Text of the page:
Empiricism refers to the idea that we get knowledge from experience. There’s a popular idea out there that religious faith and empiricism are inconsistent — faith relies on authority, but empiricism tests everything; faith has beliefs that can never be questioned, but empiricism questions everything; science relies on evidence, but faith doesn’t; etc.
And here’s something new: While studying these matters, I noticed that each of the five greatest religions of the world has a twentieth-century philosopher claiming that religion can be empirical and that their religion is empirical.
These renowned religious thinkers also recognize the following standards for empirical belief, although not all five emphasize all three:
we should base our beliefs on the evidence of experience;
we should seek to test our beliefs in future experience;
and we should hold our beliefs tentatively in case future experience turns up evidence against them.
It turns out that, if these guys are right, religious belief can meet these standards. Some religious beliefs can even be verified or falsified. (For one insight in that area, see my previous post on C. S. Lewis.)
Of course, there’s a lot more. Some religions are dogmatic; does that mean they can’t be empirical? (Hint: It depends on which of the three standards of empirical belief we’re talking about, and also on which definition of dogma.) How exactly would we falsify a doctrine like the Resurrection? And so on.
And so what? Well, if you’re the kind of nerd I am you might find it interesting. Beyond that, the myth described above really should be laid to rest, and we could do with a better understanding of the origins of Christianity in experience. And we need to keep in mind how responsible belief is formed: not from experience alone (see my earlier series at TTC), but not separately from experience either. Experience matters.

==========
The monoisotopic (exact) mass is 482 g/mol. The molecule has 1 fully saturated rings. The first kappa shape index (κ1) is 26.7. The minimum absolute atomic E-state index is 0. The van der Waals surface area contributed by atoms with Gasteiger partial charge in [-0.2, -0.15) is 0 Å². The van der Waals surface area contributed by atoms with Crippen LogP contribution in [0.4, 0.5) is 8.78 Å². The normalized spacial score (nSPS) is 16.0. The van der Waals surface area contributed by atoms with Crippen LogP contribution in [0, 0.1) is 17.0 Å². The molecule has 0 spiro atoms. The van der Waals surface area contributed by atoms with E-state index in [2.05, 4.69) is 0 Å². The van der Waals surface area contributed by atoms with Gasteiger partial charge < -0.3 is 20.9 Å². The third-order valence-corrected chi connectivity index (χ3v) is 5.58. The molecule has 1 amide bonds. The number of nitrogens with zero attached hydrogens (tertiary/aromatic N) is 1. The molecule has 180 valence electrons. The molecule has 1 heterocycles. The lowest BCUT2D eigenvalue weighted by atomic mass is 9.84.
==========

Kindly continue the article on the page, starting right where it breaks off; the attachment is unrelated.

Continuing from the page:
Not that experience is everything. Christian theology draws from experience, but it also relies on the authority of Jesus and the Bible.
And those things are connected. Lewis wrote about the experience of the Messiah as foundational to Christian belief. The same experience points towards the authority of that Messiah and of the Bible. My next post will consider the sort of warrant a Christian can have for believing in the authority of the Bible.
Dr. Mark J. Boone is a teacher and researcher in philosophy, especially the history of philosophy, primarily the ancient and medieval eras, writing his dissertation on Saint Augustine. Dr. Boone is the Assistant Professor of Philosophy at Forman Christian College. Mark is an occasional book reviewer for the journal Augustinian Studies and has written articles dealing with Plato, William James, theology and the arts, and religious epistemology. In some of his precious little spare time Mark makes animated cartoons based on famous speeches and dialogues in the history of philosophy, available on YouTube and Vimeo under the username TeacherofPhilosophy.